Qing Dynasty Marks

For over twenty years I have searched the world for lost, undiscovered and looted Chinese works of art to repatriate back to China.

The story of V.I.P Jiu 8 begins on my birthday, the 2nd of July 2014. It is a tale that begins with a wrongly attributed, chipped and cracked wine cup that hid an astonishing secret dating back to imperial China, a secret connected to its longest-reigning emperor, Kangxi, who ruled China from 1662 until 1722.

Read the full story of V.I.P Jiu 8 – Historically, enjoyably and restoratively the BEST BAIJIU IN THE WORLD! 贵宾酒8 – 有史以来举世无双的白酒佳酿

Chinese ceramics often have a reign mark on the base indicating the date the object was made. They can be made up of four to six Chinese characters, in kaishu (normal script) or zhuanshu (archaic seal script). Zhuanshu was developed from bronze inscriptions and stylized into a form of calligraphy. The first two characters of six character reign marks consist of the name of the dynasty, for example Da Qing (Great Qing) followed by the name with which the period was made, for example Kangxi (after the Kangxi emperor) and finally nian zhi (period made). When four characters are used, the title of the dynasty is omitted, e.g Kangxi nian zhi.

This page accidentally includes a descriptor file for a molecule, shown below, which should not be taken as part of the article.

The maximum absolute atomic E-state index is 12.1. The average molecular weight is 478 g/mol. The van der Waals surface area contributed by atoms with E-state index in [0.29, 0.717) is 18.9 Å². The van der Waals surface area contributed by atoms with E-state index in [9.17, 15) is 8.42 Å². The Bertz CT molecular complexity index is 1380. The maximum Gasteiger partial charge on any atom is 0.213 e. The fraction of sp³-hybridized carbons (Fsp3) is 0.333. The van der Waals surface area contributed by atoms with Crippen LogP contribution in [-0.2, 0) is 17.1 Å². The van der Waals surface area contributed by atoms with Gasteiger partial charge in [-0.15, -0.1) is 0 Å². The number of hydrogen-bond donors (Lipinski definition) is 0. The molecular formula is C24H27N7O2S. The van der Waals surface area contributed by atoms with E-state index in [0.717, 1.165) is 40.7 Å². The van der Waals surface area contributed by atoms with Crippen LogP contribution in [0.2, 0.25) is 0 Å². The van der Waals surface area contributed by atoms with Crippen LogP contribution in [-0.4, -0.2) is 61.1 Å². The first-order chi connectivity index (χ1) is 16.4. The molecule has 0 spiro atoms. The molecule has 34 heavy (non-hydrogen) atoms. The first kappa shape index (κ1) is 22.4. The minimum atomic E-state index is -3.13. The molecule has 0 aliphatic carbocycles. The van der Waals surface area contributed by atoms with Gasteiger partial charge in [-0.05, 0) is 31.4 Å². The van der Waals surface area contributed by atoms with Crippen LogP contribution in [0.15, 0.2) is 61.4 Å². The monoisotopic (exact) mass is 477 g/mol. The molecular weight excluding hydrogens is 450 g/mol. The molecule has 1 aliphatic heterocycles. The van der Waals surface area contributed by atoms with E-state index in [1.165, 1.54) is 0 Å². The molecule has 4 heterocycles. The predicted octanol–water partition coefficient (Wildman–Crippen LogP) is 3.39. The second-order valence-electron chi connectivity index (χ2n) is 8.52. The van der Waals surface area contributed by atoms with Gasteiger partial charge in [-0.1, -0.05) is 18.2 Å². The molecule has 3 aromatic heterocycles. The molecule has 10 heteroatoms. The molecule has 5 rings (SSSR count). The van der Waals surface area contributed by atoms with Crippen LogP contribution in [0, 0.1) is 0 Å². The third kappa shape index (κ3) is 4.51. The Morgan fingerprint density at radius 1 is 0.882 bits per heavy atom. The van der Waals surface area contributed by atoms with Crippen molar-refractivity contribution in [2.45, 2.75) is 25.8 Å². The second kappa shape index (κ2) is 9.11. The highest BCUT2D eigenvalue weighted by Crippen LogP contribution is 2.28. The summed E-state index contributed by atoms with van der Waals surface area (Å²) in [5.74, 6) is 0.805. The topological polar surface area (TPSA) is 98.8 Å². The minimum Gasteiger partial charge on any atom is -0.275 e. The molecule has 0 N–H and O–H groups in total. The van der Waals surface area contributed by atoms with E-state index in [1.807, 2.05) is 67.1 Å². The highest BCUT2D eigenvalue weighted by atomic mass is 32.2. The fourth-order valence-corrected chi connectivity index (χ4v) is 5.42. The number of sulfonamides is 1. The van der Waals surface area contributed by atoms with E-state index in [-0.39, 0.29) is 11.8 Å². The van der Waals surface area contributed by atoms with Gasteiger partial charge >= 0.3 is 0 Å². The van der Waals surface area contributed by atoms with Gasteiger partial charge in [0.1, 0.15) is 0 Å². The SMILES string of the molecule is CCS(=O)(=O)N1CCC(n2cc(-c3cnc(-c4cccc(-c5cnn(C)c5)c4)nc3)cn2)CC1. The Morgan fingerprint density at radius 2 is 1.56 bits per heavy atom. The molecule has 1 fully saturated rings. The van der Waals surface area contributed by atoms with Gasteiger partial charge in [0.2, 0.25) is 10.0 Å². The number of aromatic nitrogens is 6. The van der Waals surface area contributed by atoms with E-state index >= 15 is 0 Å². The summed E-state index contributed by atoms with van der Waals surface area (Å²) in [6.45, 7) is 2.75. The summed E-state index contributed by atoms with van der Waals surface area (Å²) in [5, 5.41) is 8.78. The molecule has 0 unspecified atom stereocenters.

Reign marks are commonly framed by a double circle. Painted in underglaze blue but also red, gold and other colours. Overglaze colours popular from Qianlong period onwards (examples on guyuexuan items).

They do not necessarily correspond to the period in which the object was actually made as many give an earlier reign to increase the prestige of the object. The most popularly referred to reigns are those of the Xuande emperor (1425-1435), Chenghua (1465-1487) and Jiajing (1522-1566), all periods of the Ming dynasty.

During the Kangxi period (1662-1722) a ban was enforced on marking non-Imperial ware with reign marks. This led to the appearance of empty double circles and other marks, such as the hare staring at the moon mark, the artemisia leaf and the open lozenge (see below). These were considered symbols of good fortune. Reign marks from earlier periods were also used. By the middle of the reign there is evidence that reign marks were once again being used on non-imperial wares.